Late in the night, Karma stared across the dim room at her bags lined up against the wall. She knew nothing would ever be the same. Once she left, it was the end of an era. Her childhood was beyond her grasp forever. Memories and thoughts came like spirits, uninvited to torment her. Branches tapped at her window--or were they branches? Another tap, louder than before came from the glass, and then two more. Someone was throwing rocks at her window. In surprise she wiped her eyes, and went to the window. It was eleven thirty at night and Steven stood under the tree beneath her window.
She tried to quell her excitement as she clicked on the lamp and pushed the window open.
“Hey. Were you sleeping?” He called up with a loud whisper, the lamplight illuminating him gently.
“No . . . trying to. What’re you doing?” Looking at him was heavenly and sad at the same time.
“Michelle took off today . . . she got back late tonight and was crying in her room. Know anything about that?” Steven asked.
“Oh.” Karma looked away for a moment.
“She finally told us--she’s totally bummed” Steven said.
“I know. It’s hard. I’m going to miss her too.” Karma gazed down at him in her oversized T- shirt and messy hair. She was too sad to think about how she must look.
“Everyone’s going to miss you. So, my summer vacation is going to stink,” he said.
“Oh, right, because your little sister’s best friend is leaving” Karma pursed her lips.
Steven grabbed at some low hanging leaves and mindlessly plucked them from the branch.
“Hey . . . you’re my friend, too.” He said.
“What a relief.” It was hard to keep the bitterness out of her voice.
Steven raised his eyebrows. Awkward pause.
“I thought I’d see you after Prom. So I’m a one night stand, huh?” He smiled that smile.
Even now, Karma couldn’t help smiling a little too. “I’ve been busy, as you can imagine. And you had company.”
“Yeah,” he nodded.
“One girl at a time not enough for you? How typical.” Karma folded her arms and shivered slightly.
“Typical?” Steven reared his head back comically.
“Yeah, of men.” She tossed her hair in dramatized contempt.
“Wow. Anyway, I just wanted to come say goodbye.” Steven’s shoulders dropped a bit.
“Goodbye then.” Why was she being rude? She was leaving, there was no point taking it out on him, he had done nothing.
Steven stood in place looking at his shoes. Karma waited for him to tell her goodbye. Steven stepped closer, looking up with concern. “So, you’re feeling bad about that guy, right?”
Who? Karma was confused for a moment. “Daniel?”
“Yeah, that ‘cutest guy in school’ who went skating in barf. He hurt you.” Steven stated it as if it just hit him.
Karma felt something squeeze her heart. She couldn’t answer. Daniel was the furthest person from her mind right now.
“You don’t have to tell me . . . but how bad? I mean, is your mom sending you away because he . . . did something to you?” Steven stammered his face serious.
Karma stared. It was dim, but she thought his cheeks reddened.
“You guys were pretty serious, weren’t you?” Steven looked away.
“Are you asking if we had . . . sex?” Karma blushed.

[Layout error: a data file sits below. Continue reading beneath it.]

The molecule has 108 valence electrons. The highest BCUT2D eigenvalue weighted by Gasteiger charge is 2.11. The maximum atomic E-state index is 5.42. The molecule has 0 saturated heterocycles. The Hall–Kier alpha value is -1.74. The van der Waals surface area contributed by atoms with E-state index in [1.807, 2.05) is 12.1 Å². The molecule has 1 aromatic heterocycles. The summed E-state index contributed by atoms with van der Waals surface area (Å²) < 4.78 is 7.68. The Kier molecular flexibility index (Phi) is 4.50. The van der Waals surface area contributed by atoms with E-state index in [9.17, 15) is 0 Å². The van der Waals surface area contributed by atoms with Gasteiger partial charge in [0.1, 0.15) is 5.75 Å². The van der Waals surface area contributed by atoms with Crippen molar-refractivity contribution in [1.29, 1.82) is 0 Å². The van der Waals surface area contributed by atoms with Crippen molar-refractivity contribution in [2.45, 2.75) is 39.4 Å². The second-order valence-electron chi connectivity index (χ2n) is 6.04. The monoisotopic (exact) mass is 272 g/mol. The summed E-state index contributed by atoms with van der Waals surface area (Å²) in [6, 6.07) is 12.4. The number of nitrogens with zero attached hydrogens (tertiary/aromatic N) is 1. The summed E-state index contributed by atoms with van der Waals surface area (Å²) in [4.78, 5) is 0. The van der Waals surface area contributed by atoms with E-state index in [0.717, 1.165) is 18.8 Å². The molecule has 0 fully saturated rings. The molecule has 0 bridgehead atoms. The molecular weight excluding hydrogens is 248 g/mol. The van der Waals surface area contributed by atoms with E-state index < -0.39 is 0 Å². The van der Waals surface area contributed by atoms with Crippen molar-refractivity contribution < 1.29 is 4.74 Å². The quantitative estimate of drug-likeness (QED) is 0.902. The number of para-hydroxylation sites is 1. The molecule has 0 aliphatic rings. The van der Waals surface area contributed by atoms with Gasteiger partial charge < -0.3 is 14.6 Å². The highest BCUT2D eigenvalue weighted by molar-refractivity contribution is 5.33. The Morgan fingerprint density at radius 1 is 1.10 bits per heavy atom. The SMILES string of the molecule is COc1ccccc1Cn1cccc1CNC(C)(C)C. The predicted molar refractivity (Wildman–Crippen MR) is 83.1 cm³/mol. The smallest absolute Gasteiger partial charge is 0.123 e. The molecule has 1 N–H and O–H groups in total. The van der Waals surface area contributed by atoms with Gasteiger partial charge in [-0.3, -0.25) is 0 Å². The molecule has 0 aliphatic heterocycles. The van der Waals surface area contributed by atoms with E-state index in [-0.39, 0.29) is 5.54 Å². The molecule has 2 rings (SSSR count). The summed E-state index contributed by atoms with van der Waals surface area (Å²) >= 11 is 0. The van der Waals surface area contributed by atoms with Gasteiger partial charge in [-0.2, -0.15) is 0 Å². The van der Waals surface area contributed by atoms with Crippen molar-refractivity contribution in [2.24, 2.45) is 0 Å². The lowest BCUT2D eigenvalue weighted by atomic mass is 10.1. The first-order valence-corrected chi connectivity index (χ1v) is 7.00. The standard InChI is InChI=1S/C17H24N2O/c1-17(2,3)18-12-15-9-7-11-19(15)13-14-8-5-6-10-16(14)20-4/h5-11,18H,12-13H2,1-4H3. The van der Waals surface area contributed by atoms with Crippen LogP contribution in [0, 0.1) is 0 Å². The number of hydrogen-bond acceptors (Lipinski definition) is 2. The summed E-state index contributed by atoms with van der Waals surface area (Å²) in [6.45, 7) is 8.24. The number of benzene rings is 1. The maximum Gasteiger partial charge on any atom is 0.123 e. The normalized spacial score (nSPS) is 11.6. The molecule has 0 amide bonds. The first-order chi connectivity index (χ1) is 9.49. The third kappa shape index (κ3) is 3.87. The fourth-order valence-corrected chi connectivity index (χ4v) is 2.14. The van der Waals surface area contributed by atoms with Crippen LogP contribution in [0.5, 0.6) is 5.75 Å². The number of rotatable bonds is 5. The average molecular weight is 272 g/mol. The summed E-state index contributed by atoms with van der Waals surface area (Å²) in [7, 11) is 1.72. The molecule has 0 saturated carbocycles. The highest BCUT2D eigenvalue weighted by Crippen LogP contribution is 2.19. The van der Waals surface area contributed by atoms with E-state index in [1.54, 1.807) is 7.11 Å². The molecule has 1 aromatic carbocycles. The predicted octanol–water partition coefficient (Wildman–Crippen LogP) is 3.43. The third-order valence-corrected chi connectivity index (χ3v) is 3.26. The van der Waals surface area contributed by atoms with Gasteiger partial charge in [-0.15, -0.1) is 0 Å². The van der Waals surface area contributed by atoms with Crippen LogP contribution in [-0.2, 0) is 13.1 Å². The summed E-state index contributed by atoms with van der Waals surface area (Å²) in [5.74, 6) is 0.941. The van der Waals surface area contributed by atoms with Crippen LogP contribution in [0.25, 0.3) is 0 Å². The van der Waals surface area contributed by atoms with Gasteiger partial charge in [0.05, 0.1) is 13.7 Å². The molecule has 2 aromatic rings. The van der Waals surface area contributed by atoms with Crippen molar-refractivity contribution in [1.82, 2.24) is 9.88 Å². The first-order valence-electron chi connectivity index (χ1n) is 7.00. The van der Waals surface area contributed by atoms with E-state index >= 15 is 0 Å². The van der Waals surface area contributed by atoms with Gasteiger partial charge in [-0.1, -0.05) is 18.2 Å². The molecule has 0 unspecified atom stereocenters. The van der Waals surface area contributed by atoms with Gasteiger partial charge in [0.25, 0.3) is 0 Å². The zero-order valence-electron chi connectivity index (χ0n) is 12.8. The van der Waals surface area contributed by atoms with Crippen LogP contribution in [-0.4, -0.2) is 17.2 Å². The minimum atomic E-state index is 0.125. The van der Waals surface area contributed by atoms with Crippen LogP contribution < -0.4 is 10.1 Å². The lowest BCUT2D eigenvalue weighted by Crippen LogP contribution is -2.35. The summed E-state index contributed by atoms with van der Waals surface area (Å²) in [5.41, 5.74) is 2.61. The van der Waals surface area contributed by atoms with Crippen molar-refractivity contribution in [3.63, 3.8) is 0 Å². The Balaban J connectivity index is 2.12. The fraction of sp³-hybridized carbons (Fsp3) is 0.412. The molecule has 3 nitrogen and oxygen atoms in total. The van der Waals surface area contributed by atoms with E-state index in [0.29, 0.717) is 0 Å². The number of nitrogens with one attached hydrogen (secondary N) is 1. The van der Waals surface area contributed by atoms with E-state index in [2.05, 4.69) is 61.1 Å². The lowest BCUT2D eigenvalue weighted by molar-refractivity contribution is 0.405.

“It’s not my business-- but I care because you’re like my . . . little sister.” Steven said kicking at the grass.
Karma considered telling him the truth, but, she decided to punish him for hurting her. “Is that why you came tonight? You think I’m being banished?”
“It’s so sudden. I thought you seemed kind of uncomfortable at the dance and Michelle told me you cried for days about him. If I were still a minor I’d beat the snot out of him.” He said the last part, looking down, in a quieter voice.
It was confusing to be flattered and insulted all at once; to care about him, and want him to care back in the same way. But at the same time she wanted to push him away. Was there a need to push him away? He had Christina. No, she had to pull away.
“I appreciate your protectiveness . . . but I don’t want to talk about it. And I’m not your little sister.” Or haven’t you ever noticed, Karma silently grieved.
Steven looked into her window, the light held his face with transparent hands. He blinked a few times, there was nothing to say. He nodded, bit his lip and held one hand up.
“Goodbye, Featherhead. Good luck. Maybe, I’ll see you on the beach someday.” The smile was back and Karma soaked it in aching with affection.
“Bye, Steven . . . thanks.” Karma mustered a smile, all the while her heart felt like it leaked hot liquid. She willed him to stay, to climb the tree and come to her window, to hold her and comfort her the way only he could.
Another bob of his head and Steven backed up several steps. Karma thought she saw a wet gleam in his eyes as he turned away. He moved toward the gray house down the street, he seemed to carry away her childhood with him as he went. Would she ever look out this window toward the Benders’ house, again? He didn’t look back, and Karma watched until the dark shadows of a moonless night absorbed him. She flooded her pillow with tears before finally falling asleep.
Healthy, happy, and empowered mama...with a black belt in taekwondo.
I grew up in a big family in the Bay Area of California, attended college at BYU London, England and stateside. Then married my filmmaker/artist husband and have three sons who also love the arts. Creativity abounds in this house!
I'm a proud member of Writers Cubed and Co-Founder of the super cool and successful Teen Author Boot Camp. When I'm not doing my own writing I keep busy being Jr. Agent at Gateway Literary.
Life is good. (=